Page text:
In the end – it really is about understanding the lifeguard’s job.  They are there to prevent drowning.  Drowning can happen in as little as 20 seconds, so a lifeguard’s primary job is to pay attention and think. They should be treated and managed and supervised in a way that supports that reality.  They need breaks, they need no distraction, and they often need help – in addition to that Red Cross card they got two years ago.

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Disclaimer: The views and opinions expressed by the author are not necessarily those of the Department of Homeland Security or the U.S. Coast Guard.

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  • Shelly

    I know that this article is old but I feel it is still relevant. I work for a community center that doesn’t give me breaks when I work for6 hour shifts. We have no one else on certified to even let us use the bathroom. I would kill for a break every two hours of just ten mins. There are no real laws to protect us lifeguard s from our environmental factors or fatigue. I’m a good guard but wish I had just the minimal support these other guards take for granted.

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  • Hayley

    I’m a certified lifeguard, and I’m sixteen. I feel as if yes, a fifteen year old can make those types of decisions. Granted, where I am employed, you cannot work below the age of sixteen because of company policy. Also, part of how someone lifeguards is based on who certified them. The most common are Red Cross and Ellis. I am Ellis certified because that is what my facility requires, and their rules are quite a bit stricter. During my certification, we visited a facility where the lifeguards were Red Cross certified, and I was very disappointed in what I saw. They were not wearing bathing suits, had no idea where rescue tubes or backboards were place, and played on their phones the whole seven hours I was in their pool. If I did any of those things one time, I would be fired.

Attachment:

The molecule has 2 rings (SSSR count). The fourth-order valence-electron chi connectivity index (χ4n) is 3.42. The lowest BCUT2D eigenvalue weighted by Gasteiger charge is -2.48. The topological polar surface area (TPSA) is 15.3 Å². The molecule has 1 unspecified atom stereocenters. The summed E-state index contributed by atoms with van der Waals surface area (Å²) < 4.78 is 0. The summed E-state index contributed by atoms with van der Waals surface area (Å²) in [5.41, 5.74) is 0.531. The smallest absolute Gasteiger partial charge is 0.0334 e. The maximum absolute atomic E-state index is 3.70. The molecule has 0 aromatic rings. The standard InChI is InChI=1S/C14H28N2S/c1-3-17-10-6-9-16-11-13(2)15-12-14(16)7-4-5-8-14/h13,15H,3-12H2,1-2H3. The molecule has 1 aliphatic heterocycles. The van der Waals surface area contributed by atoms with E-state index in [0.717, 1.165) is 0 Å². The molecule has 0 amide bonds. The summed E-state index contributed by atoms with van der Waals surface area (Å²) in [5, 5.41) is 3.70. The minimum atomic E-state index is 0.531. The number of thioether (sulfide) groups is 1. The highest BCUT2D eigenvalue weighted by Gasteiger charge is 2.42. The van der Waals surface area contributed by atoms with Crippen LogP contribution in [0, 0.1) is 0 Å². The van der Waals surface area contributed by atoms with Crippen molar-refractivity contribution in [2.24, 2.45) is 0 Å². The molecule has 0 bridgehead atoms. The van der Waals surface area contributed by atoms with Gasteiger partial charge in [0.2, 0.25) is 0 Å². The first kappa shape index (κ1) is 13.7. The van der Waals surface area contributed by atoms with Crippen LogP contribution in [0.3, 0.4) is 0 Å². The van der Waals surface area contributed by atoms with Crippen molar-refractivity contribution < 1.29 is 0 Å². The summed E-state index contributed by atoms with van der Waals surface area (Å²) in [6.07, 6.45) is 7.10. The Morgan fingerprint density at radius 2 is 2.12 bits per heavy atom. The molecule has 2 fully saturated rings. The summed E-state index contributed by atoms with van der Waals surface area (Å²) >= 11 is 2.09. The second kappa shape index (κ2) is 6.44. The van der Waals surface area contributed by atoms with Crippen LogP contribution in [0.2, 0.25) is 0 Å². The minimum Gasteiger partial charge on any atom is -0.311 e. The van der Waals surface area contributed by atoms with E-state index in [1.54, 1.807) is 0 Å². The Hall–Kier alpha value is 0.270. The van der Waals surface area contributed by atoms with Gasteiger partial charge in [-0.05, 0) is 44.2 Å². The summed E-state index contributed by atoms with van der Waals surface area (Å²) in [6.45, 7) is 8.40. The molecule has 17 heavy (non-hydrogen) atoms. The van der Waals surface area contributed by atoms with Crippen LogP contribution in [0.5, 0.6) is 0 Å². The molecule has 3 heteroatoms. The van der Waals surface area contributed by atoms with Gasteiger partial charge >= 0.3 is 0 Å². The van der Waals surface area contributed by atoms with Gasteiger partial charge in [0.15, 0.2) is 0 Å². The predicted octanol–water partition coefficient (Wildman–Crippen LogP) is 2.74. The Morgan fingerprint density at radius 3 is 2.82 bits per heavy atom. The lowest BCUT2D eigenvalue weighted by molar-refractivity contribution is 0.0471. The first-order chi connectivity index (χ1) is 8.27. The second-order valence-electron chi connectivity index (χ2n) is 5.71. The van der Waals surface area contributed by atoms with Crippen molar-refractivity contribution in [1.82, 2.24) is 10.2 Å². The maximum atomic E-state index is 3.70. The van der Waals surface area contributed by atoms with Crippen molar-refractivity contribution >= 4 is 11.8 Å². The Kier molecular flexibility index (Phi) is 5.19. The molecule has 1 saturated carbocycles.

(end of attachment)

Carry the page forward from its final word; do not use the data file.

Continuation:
We also rotate position ever 15 minutes, and after an hour, we go into a “down” rotation which is when we clean and take our break. Inside our facility we have 2 pools, and 3 guards – one at each pool sitting in a chair, and one standing between. Outside, we have one huge pool, and between four and five guards, depending on people there. Overall, you should trust the lifeguards, but always go with gut instinct.

    While we were at the facility where the guards where Red Cross certified, we took 4 of our own lifeguards and 2 instructors.

  • Dylan MacDonald

    well you said ” The guard on duty is experienced. The Red Cross age requirement to be a “certified lifeguard” is 15. 15! – Yes, they have to start sometime, but personally I am not prepared to make the life and death thinking the sole responsibility of a 15-year-old”

    i’m a 16 year old Dutch Lifegaurd and i do make those calls and my buddy age: 14 also does it’s our job and we all know CPR and First Aid. there are times that the police calls for the help of those gaurds of 14 or 15 or 16. the Senior Lifegaurds local lifegaurds on station are about 21

  • Candace

    I work at the WORST place for lifeguarding– 7 hour shifts, one lifeguard on duty and NO BREAKS. Absolutely Brutal. After the first hour or two, you can even consider in full on lifeguarding, its more just staring… I hate it.